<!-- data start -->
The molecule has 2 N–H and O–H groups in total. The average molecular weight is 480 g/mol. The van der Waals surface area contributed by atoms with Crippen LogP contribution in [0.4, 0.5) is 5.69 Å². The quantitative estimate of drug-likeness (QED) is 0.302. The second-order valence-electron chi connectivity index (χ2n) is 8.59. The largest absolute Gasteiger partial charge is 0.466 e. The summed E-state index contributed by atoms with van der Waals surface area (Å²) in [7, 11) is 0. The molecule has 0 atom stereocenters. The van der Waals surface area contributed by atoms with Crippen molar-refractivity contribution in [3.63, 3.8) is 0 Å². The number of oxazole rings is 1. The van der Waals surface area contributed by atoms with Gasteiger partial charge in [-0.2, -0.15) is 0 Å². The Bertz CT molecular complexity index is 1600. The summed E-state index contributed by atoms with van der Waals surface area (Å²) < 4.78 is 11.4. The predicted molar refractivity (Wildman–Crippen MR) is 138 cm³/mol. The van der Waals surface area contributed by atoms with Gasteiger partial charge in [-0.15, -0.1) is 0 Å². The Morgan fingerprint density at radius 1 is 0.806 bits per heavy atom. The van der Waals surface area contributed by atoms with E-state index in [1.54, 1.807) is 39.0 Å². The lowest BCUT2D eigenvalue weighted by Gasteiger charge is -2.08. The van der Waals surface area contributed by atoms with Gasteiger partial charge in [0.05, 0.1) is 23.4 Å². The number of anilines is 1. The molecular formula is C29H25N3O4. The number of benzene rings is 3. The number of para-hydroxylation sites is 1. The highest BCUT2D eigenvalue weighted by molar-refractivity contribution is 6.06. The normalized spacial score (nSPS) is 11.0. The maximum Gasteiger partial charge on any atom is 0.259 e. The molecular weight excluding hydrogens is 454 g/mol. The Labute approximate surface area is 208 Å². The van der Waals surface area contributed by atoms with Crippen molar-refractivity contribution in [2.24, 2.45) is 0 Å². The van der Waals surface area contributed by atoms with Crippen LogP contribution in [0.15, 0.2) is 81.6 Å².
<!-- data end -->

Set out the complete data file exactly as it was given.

The molecule has 2 N–H and O–H groups in total. The average molecular weight is 480 g/mol. The van der Waals surface area contributed by atoms with Crippen LogP contribution in [0.4, 0.5) is 5.69 Å². The quantitative estimate of drug-likeness (QED) is 0.302. The second-order valence-electron chi connectivity index (χ2n) is 8.59. The largest absolute Gasteiger partial charge is 0.466 e. The summed E-state index contributed by atoms with van der Waals surface area (Å²) in [7, 11) is 0. The molecule has 0 atom stereocenters. The van der Waals surface area contributed by atoms with Crippen molar-refractivity contribution in [3.63, 3.8) is 0 Å². The number of oxazole rings is 1. The van der Waals surface area contributed by atoms with Gasteiger partial charge in [-0.2, -0.15) is 0 Å². The Bertz CT molecular complexity index is 1600. The summed E-state index contributed by atoms with van der Waals surface area (Å²) < 4.78 is 11.4. The predicted molar refractivity (Wildman–Crippen MR) is 138 cm³/mol. The van der Waals surface area contributed by atoms with Gasteiger partial charge in [-0.15, -0.1) is 0 Å². The Morgan fingerprint density at radius 1 is 0.806 bits per heavy atom. The van der Waals surface area contributed by atoms with E-state index in [1.54, 1.807) is 39.0 Å². The lowest BCUT2D eigenvalue weighted by Gasteiger charge is -2.08. The van der Waals surface area contributed by atoms with Gasteiger partial charge in [0.05, 0.1) is 23.4 Å². The number of anilines is 1. The molecular formula is C29H25N3O4. The number of benzene rings is 3. The number of para-hydroxylation sites is 1. The highest BCUT2D eigenvalue weighted by molar-refractivity contribution is 6.06. The normalized spacial score (nSPS) is 11.0. The maximum Gasteiger partial charge on any atom is 0.259 e. The molecular weight excluding hydrogens is 454 g/mol. The Labute approximate surface area is 208 Å². The van der Waals surface area contributed by atoms with Crippen molar-refractivity contribution in [2.24, 2.45) is 0 Å². The van der Waals surface area contributed by atoms with Crippen LogP contribution in [0.15, 0.2) is 81.6 Å².